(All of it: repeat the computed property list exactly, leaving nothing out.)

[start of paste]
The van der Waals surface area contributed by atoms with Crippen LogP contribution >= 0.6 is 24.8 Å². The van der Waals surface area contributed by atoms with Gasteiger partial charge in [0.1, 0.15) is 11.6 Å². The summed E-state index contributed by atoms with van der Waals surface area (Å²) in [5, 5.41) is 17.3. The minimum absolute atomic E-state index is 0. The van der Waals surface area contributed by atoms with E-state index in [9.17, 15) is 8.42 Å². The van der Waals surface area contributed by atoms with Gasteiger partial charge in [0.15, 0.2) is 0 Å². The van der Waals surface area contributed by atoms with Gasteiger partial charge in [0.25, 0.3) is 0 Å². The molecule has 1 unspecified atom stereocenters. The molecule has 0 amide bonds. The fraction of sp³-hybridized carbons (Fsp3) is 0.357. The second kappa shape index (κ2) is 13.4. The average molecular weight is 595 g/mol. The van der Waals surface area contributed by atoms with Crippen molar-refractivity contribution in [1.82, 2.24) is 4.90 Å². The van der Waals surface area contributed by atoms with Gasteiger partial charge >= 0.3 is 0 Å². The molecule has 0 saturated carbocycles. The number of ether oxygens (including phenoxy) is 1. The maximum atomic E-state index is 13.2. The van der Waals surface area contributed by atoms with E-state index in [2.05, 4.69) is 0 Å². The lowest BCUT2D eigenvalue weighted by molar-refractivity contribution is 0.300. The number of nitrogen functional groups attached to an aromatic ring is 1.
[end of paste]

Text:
The van der Waals surface area contributed by atoms with Crippen LogP contribution >= 0.6 is 24.8 Å². The van der Waals surface area contributed by atoms with Gasteiger partial charge in [0.1, 0.15) is 11.6 Å². The summed E-state index contributed by atoms with van der Waals surface area (Å²) in [5, 5.41) is 17.3. The minimum absolute atomic E-state index is 0. The van der Waals surface area contributed by atoms with E-state index in [9.17, 15) is 8.42 Å². The van der Waals surface area contributed by atoms with Gasteiger partial charge in [0.15, 0.2) is 0 Å². The van der Waals surface area contributed by atoms with Gasteiger partial charge in [0.25, 0.3) is 0 Å². The molecule has 1 unspecified atom stereocenters. The molecule has 0 amide bonds. The fraction of sp³-hybridized carbons (Fsp3) is 0.357. The second kappa shape index (κ2) is 13.4. The average molecular weight is 595 g/mol. The van der Waals surface area contributed by atoms with Crippen molar-refractivity contribution in [1.82, 2.24) is 4.90 Å². The van der Waals surface area contributed by atoms with Gasteiger partial charge >= 0.3 is 0 Å². The molecule has 0 saturated carbocycles. The number of ether oxygens (including phenoxy) is 1. The maximum atomic E-state index is 13.2. The van der Waals surface area contributed by atoms with E-state index in [2.05, 4.69) is 0 Å². The lowest BCUT2D eigenvalue weighted by molar-refractivity contribution is 0.300. The number of nitrogen functional groups attached to an aromatic ring is 1.